TELUS has set new science-based greenhouse gas (GHG emissions) reduction targets to further demonstrate its global sustainability leadership and support the world’s fight against climate change.
The Science Based Targets initiative (STBi), a partnership between CDP, World Resources Institute (WRI), the World Wide Fund for Nature (WWF), and the United Nations Global Compact (UN Global Compact) have approved these targets.
In detail, TELUS has committed to reducing absolute scope 1 and 2 GHG emissions by 46% by 2030. Moreover, the company commits to reduce absolute scope 3 GHG emissions from business travel and employee commuting (46%) as well as from purchased goods and services, capital goods, and use of sold products (75% per million dollars of revenue) within 2019 to 2030.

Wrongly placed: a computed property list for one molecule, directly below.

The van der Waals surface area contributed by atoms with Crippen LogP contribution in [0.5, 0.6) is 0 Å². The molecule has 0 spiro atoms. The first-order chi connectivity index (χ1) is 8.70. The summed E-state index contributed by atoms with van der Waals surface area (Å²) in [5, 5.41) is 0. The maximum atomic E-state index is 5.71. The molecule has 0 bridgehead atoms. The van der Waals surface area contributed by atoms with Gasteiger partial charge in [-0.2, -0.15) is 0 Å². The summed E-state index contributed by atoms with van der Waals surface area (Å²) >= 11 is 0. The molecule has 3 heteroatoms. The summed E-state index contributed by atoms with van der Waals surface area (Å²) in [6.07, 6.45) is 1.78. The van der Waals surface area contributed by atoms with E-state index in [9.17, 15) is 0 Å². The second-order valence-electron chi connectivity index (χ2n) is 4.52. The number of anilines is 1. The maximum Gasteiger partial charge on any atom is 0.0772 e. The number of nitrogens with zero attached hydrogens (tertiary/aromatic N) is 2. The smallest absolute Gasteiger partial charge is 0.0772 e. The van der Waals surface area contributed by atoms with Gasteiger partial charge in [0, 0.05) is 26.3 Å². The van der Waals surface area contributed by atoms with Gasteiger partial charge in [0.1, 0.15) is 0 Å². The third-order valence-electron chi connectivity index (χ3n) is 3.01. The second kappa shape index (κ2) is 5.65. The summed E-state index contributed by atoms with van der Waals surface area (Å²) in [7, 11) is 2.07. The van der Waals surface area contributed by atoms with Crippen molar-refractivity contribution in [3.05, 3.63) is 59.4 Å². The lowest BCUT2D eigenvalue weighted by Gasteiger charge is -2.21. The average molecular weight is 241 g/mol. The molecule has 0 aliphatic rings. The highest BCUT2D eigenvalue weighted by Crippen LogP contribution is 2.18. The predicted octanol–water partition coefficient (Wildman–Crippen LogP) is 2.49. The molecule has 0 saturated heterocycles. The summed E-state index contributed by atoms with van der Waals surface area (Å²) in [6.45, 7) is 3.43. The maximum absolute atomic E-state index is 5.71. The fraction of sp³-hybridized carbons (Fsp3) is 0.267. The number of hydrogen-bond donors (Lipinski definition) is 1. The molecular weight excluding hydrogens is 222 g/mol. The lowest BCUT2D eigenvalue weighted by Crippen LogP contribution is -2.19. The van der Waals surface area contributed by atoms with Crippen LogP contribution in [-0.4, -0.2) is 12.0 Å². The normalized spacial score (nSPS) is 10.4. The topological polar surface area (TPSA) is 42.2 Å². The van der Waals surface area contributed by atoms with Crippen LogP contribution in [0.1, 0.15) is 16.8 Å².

In its 2020 Sustainability Report, TELUS has already stated its ambitious goal to achieve net carbon neutrality in its operations by 2030 alongside outlining the company’s environmental, social, and governance strategy and priorities.
Doug French, chief financial officer, TELUS, said: “From our commitment to reducing GHG emissions, to operational carbon neutrality by 2030, and implementing the most expansive remote work program in Canada sustainable solutions are at the core of every decision we make at TELUS.”
“We are proud of our global leadership in sustainability and our dedication to exploring new and innovative ways to reduce our carbon footprint and minimize our impact on the planet while creating sustainable value for the communities where we live, work, and serve,” Doug added.
TELUS has shown impressive results when it comes to sustainability. It has exceeded its climate change objectives, achieving a 17% reduction in energy consumption and a 37% decrease in GHG emissions over 2010 levels. More than 95% of its team members have also adopted the work-from-home setup, saving time, resources, and GHG emissions since the pandemic hits. In addition, TELUS has successfully negotiated four Power Purchase Agreements to provide 100% renewable electricity from wind and solar.